Within three months, TaskUs had an order from a fast-growing startup that needed 100 people to take on a voice mail transcription project. The demand was great, but Maddock and Weir only had five employees and needed to figure out how to not only hire more people fast, but find a way to buy them all computers.
They decided to ask the client who’d come to them to finance the expansion with $100,000. It was a risky move, but it worked. “It was literally going to quintuple our business overnight,” says Maddock.
Most outsourcing companies in the Philippines are located in the capital, Manila. People often travel more than an hour each way into the city from nearby provinces and suburbs where they live. When TaskUs opened its first office in the Philippines, it was located in Cavite, a province outside Manila where its five employees at the time lived. “I wish I could claim this was some strategic brilliance, but we just went where our employees were,” says Maddock.
As the company grew, that location ended up being a big factor in attracting more employees. Rather than having to commute more than an hour each way to work, people now could work only a few minutes from home, which made the job appealing to new hires. TaskUs set up a management team in the area focused on building the office and hiring employees locally.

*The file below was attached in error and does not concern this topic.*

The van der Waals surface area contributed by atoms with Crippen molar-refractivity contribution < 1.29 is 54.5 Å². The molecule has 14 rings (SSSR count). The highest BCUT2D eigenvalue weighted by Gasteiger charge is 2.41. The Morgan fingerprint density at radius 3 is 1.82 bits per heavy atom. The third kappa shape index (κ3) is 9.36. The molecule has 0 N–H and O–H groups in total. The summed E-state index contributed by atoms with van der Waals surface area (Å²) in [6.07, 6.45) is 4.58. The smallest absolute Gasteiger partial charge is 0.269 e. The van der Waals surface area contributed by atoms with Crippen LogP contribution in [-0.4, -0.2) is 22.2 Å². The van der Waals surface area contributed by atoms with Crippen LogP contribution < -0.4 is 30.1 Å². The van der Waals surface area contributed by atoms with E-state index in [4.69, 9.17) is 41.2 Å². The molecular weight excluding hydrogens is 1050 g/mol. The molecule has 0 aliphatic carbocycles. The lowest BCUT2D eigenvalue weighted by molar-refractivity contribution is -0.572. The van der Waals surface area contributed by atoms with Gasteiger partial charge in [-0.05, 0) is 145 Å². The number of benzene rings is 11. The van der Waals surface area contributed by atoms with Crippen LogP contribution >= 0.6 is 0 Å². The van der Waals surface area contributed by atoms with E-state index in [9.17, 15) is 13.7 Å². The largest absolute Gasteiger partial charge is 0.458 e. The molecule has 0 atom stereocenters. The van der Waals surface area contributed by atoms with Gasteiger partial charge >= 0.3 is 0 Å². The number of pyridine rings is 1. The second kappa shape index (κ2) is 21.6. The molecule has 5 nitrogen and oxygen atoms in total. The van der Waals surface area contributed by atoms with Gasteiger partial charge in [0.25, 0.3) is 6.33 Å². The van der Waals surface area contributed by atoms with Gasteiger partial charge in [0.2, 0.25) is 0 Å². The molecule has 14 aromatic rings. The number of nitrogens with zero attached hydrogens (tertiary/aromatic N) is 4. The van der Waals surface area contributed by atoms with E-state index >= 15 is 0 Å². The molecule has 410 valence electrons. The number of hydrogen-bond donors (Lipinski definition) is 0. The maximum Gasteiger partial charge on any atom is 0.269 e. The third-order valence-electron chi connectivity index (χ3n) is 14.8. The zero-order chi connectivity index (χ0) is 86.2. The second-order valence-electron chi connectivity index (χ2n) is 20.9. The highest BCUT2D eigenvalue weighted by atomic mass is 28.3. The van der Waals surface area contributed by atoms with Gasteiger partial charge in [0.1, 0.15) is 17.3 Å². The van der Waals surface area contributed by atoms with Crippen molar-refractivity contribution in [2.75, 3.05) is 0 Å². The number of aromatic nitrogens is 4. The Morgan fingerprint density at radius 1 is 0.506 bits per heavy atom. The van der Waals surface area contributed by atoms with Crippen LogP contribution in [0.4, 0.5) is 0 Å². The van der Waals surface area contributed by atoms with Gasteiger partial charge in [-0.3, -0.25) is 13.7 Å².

When TaskUs was first getting started, Maddock and Weir were wary to spend a lot of money upfront hiring a great lawyer and accountant for the company. But cutting those corners came back later to bite them.
“Having to jump through those bureaucratic hoops is really important,” says Maddock, who’d been quick to skimp on what seemed like non-essential expenses at the time. “It’s well worth the investment up-front because it saves you so much down the line,” he says. “That was something I did not appreciate as a young entrepreneur.”
It might seem oxymoronic for the head of an outsourcing company to talk about the importance of face time, but Maddock has learned the hard way that hiring people in a management position without first meeting them is a mistake.
When TaskUs brought on the first head of its Cavite office, Maddock and Weir made the hire based off a Skype interview. “We hadn’t spent enough time face-to-face to know that it wasn’t the right cultural fit,” says Maddock.
Two months later, when he visited the Cavite office, he knew fairly quickly that they’d hired the wrong person for the job. Now Maddock makes a point of visiting the Philippines office seven to eight times a year.
There are lots of outsourcing companies on the market, which should have made breaking into the industry challenging for TaskUs. But the founders knew they wanted to focus on a very specific market–young startups that care about having a good cultural fit enough to pay a bit more for it.
As twenty-something entrepreneurs themselves, Maddock and Weir were able to connect with other startups in a way larger outsourcing firms can’t. “Those businesses don’t understand startups,” says Maddock. “They understand 1,000 people on the phone talking to angry Comcast customers. … We’re a startup ourselves.”